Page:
When your life takes a major turn, around a corner that you never saw coming, you tend to re-evaluate your choices and your actions that led you to that point. Should you have seen it coming? Was there a red flag that you missed, or dismissed, somewhere along the way?
How many red flags?
It’s easy to see the big things, the glaring issues and ugly truths when they happen. Those things stand out as if they’ve been circled in red pen, or written in fat tipped markers. They’re big and bold, you can’t miss them. And you are forced to deal with them, for better or worse.
But the other red flags? Those tiny, almost imperceptible blips on your radar? Those are the sneaky ones. They are tucked into bigger moments, slipped in-between other actions, and that’s how you miss them. You make excuses, you blame others, you think it’s because of the situation. You forgive them, “just this once”. But it’s not only once, is it?
You look the other way to keep the dream alive, to not be a difficult bitch, to keep the peace. You want ‘happily ever after’ the way you’ve been promised it happens. It’s a fairytale, for the most part, but we want to believe it’s real.
I’ve spent a lot of time lately going over the last twenty five years of my life, my marriage. Looking back, looking for answers. When did it begin to fall apart? Were there signs that I missed? Was he always this selfish, cruel and narcissistic? Was I just blind, naive?
The short answer? Yes.
I can look back all the way to our first year, when we were just dating, and see red flags that I chose to ignore or just shrug off. I told myself that they were just due to the circumstances surrounding the event, or that the other person involved provoked him, or maybe I just didn’t completely understand him…yet.
The most vivid one for me was on our first New Year’s Eve. We had only been dating for less than six months, I was at his house getting ready because I had just totaled my car the week before Christmas, and it was easier to get ready together for the night’s festivities with his close group of friends. He still lived at home with his mother (okay, that is really the first red flag, let’s be honest) so I was in her house, using her shower, to get ready to go out with her son.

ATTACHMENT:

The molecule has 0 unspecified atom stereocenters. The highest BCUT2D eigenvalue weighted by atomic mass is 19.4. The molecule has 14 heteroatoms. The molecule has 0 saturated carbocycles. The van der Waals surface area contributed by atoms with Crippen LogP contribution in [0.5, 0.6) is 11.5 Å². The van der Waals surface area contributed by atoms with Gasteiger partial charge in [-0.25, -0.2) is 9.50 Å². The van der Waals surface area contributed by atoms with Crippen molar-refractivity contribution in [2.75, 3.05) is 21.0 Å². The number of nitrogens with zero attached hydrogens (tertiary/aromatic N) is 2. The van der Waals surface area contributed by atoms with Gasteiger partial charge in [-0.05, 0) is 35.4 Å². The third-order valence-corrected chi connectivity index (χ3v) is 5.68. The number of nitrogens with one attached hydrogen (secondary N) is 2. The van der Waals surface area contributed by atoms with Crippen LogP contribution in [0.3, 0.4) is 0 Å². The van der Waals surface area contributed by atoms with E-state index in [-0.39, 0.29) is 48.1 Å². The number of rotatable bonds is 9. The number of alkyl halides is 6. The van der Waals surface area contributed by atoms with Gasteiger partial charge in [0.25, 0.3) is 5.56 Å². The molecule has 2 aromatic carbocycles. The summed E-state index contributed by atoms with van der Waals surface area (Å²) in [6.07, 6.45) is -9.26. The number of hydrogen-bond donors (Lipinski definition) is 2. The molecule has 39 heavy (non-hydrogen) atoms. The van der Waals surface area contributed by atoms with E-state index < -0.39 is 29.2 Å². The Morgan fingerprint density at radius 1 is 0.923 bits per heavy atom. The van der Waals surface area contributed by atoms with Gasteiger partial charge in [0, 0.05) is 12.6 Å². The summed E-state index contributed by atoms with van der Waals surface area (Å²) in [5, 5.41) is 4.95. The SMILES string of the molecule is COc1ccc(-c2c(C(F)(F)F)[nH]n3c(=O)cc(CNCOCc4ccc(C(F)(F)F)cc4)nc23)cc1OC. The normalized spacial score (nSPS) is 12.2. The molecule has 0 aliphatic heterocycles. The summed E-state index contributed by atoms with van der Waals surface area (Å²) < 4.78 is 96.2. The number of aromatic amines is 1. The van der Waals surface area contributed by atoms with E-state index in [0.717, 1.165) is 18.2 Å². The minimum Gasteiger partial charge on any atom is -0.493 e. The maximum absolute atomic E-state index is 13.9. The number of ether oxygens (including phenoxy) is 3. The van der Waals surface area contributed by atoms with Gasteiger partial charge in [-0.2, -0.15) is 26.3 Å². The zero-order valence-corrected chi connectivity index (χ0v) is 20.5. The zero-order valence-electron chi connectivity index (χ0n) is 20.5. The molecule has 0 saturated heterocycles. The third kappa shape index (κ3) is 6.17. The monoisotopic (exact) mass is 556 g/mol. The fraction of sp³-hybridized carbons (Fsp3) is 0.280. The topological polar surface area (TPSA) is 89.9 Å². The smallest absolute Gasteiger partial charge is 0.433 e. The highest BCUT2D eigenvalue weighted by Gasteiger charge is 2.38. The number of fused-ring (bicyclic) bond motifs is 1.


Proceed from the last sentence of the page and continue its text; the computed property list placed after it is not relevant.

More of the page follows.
It all started out so simply, I needed a towel to take a shower. That’s all, a towel.
He gallantly offered to fetch one for me and dashed off to get one. On his way to the linen closet, in the other bathroom, his mother instructed him which towels to pull from – “not the good towels”.
If you’ve grown up in the same era as I did, you know what “good towels” means. They are the ones you save for company and holidays. They are the towels that hang, like paintings in the Louvre, only to be seen and not touched even by family. They are for “special occasions”.
Obviously, I didn’t make the cut. But you know what? I didn’t mind, I got it. I completely understood and saw it almost as a compliment – I was not considered a “guest” that needed to be impressed and that was a nice thing, wasn’t it?
I guess I was the only one that wasn’t offended, because suddenly all hell broke loose. The next thing I know there is a screaming match going on across the kitchen between the two of them, the likes that I have never witnessed in my own family.
I stood paralyzed with fear, looking down at the linoleum floor, not sure what to do or where to go. It was loud, it was mean-spirited and ugly. He was screaming about how there was no good reason not to give me a good towel, what was she saving them for anyway? She screamed back that they were for “gifts”, gifts for who was never determined, and then it went out of control from there.
The insults, the screaming, the crying.
He resorted to insulting her on every level possible, even to suggest that her two husbands hadn’t died of natural causes, she had killed them with her craziness and they died to get away from her. I compared it to a scene with Norman Bates when I recounted the events to my mom. I was beyond shocked, and so was she.